Using social media for sales research
For those of you who work in a sales-driven environment, LinkedIn offers several uniquely valuable features that you may not want to ignore.
The first step to taking advantage of those opportunities, though, is to lay the right foundation. With that in mind, could it be possible that you're under-utilising your LinkedIn profile as a sales tool?
My agency works with a variety of professionals in a number of industries to help them optimise their LinkedIn profiles to generate sales. In my experience, one of the most common mistakes I see with my clients is that they've created their LinkedIn profiles to look like their CV’s. While this strategy makes sense on the surface, it may not pull your prospects in and spark those coveted conversations that can inevitably lead to sales.
A profile that is truly optimised for social selling is more than just a list of your skills, employment history and sales achievements. Make your profile all about your company, your position and your value. I'm talking about the value that you can provide to both existing and prospective customers. So if your business or sales profile discusses your past more than your present, then you might be missing out on crucial lead opportunities.
Let’s look at what you can do to optimise the key elements of your LinkedIn profile to drive a successful social selling strategy and ultimately increase sales.
Aim to showcase your brand. Your LinkedIn profile is your business card, so make first impressions count. Take advantage of the use of profile and background photos. Do you have a company logo? If so, then ensure that it's prominently displayed. For instance, use your logo as a background image or display a custom background photo with your logo superimposed over the image.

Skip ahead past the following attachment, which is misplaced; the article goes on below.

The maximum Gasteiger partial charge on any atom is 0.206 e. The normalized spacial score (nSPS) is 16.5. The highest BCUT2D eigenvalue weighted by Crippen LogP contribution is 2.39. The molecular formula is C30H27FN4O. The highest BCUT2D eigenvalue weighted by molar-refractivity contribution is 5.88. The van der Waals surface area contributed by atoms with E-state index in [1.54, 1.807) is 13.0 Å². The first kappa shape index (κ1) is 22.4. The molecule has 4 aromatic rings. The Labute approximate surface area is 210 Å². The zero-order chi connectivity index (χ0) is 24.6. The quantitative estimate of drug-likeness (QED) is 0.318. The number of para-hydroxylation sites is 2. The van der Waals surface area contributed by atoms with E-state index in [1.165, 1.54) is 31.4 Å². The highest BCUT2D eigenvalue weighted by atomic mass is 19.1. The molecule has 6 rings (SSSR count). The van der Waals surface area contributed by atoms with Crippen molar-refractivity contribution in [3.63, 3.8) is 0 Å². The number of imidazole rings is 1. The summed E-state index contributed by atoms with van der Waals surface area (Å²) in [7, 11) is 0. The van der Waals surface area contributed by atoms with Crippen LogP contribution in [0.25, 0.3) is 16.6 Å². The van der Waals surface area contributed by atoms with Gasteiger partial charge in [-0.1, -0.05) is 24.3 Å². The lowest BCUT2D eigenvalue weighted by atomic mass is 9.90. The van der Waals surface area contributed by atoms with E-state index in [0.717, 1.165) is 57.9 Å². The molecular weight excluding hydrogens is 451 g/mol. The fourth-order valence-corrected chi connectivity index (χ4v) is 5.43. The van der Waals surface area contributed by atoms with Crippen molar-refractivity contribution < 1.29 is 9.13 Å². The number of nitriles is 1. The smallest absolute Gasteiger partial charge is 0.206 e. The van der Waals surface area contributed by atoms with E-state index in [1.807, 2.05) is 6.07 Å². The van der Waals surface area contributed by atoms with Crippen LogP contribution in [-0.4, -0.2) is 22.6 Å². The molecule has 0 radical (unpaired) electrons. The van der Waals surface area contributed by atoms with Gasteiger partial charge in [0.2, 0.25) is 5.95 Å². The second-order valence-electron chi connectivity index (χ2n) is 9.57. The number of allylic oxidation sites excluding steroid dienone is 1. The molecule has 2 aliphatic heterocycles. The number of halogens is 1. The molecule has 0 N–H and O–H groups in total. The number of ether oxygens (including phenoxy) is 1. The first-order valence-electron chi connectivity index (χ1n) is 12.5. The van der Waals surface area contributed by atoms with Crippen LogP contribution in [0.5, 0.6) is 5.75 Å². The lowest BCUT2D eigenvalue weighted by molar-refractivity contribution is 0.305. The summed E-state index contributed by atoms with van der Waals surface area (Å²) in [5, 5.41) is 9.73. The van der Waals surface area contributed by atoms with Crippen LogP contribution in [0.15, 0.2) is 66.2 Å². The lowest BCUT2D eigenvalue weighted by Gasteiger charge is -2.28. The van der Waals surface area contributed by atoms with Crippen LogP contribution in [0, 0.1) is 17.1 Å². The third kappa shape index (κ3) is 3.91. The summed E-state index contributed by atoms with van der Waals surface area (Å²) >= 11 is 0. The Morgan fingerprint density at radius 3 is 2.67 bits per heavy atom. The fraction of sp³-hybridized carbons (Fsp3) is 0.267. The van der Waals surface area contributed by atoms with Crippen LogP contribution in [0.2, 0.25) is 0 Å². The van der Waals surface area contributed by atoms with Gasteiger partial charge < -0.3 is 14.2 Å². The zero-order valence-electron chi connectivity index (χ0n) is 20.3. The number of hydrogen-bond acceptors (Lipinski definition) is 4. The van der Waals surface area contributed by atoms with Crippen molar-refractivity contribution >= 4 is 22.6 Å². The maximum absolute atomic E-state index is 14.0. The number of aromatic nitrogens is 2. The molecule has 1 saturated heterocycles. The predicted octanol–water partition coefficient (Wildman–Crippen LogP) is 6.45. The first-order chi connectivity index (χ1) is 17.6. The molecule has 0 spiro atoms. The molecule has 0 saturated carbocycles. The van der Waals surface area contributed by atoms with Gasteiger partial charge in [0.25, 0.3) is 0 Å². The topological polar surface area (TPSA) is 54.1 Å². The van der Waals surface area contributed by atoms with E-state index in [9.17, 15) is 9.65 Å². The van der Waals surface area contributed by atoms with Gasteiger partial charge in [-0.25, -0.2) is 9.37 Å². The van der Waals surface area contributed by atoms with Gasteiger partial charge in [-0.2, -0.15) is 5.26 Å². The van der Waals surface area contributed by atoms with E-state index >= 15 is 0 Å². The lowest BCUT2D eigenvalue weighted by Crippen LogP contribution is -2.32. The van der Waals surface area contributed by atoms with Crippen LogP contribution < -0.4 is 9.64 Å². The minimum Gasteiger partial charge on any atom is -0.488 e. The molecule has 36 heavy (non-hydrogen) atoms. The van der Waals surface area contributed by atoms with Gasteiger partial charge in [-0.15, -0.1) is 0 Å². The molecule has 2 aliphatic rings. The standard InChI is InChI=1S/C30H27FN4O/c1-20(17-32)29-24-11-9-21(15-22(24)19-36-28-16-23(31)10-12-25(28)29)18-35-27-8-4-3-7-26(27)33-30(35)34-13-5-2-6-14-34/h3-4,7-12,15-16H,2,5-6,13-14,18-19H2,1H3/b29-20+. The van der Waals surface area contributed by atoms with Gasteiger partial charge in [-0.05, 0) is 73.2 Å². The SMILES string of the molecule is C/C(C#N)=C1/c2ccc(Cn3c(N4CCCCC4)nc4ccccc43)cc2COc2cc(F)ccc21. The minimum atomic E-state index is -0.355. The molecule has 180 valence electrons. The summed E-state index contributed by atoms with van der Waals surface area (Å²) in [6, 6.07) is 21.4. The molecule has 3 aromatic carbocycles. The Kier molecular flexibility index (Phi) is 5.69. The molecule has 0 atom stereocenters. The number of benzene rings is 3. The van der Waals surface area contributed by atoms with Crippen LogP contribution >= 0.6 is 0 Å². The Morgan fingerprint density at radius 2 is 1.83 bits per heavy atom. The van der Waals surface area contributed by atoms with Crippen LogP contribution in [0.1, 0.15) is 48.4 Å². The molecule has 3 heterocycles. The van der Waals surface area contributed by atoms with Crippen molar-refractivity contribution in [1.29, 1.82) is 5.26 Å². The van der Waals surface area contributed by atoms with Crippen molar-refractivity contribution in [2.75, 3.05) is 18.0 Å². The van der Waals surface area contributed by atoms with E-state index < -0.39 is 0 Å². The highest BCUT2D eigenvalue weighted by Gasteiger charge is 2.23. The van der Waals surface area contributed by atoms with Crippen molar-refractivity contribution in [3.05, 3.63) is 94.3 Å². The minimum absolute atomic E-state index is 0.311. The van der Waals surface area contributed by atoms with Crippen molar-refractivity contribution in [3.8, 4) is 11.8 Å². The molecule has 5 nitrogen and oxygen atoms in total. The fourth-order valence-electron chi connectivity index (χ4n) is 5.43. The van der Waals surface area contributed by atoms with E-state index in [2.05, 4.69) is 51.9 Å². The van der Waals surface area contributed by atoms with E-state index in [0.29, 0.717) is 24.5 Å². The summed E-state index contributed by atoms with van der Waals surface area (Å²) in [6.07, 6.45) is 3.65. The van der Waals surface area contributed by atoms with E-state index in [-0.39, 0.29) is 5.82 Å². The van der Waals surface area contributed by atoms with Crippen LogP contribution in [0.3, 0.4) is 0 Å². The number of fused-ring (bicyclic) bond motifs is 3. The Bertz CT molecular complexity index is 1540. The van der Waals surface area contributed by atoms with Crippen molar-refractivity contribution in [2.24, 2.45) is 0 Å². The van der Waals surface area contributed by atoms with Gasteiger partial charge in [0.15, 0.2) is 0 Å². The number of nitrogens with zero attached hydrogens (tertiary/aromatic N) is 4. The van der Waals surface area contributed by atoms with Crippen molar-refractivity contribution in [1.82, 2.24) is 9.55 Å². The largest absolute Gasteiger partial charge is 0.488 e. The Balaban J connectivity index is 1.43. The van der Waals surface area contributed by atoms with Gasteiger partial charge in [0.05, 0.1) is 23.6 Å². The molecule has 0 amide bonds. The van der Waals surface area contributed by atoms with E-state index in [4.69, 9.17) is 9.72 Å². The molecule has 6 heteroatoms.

Use your background image to position yourself — on first glance — as an authority. For example, many of our clients are professional speakers, so they could have a background photo showing themselves speaking to a public audience. This sets the tone right away, creating an air of authority in the mind of the prospect visiting their profiles.
As for profile pictures, use a high-quality, professional-looking photo of yourself alone. After all, customers want to see the face of the person they might be doing business with. Group photos, product photos and other common choices may simply confuse your prospects.
Don’t let your profile's headline fall to the default setting, which is merely a restatement of your job title. Prospects are going to read that and understand what you do anyway (or perhaps not, which is even more of a sin!). Instead, make a point to customise your headline with something attention-grabbing. Remember that your headline is highly visible real estate on your profile, and it can potentially be used to provide immediate value to your current and prospective customers. So make it your mission to create a headline that will resonate with anyone who visits your page.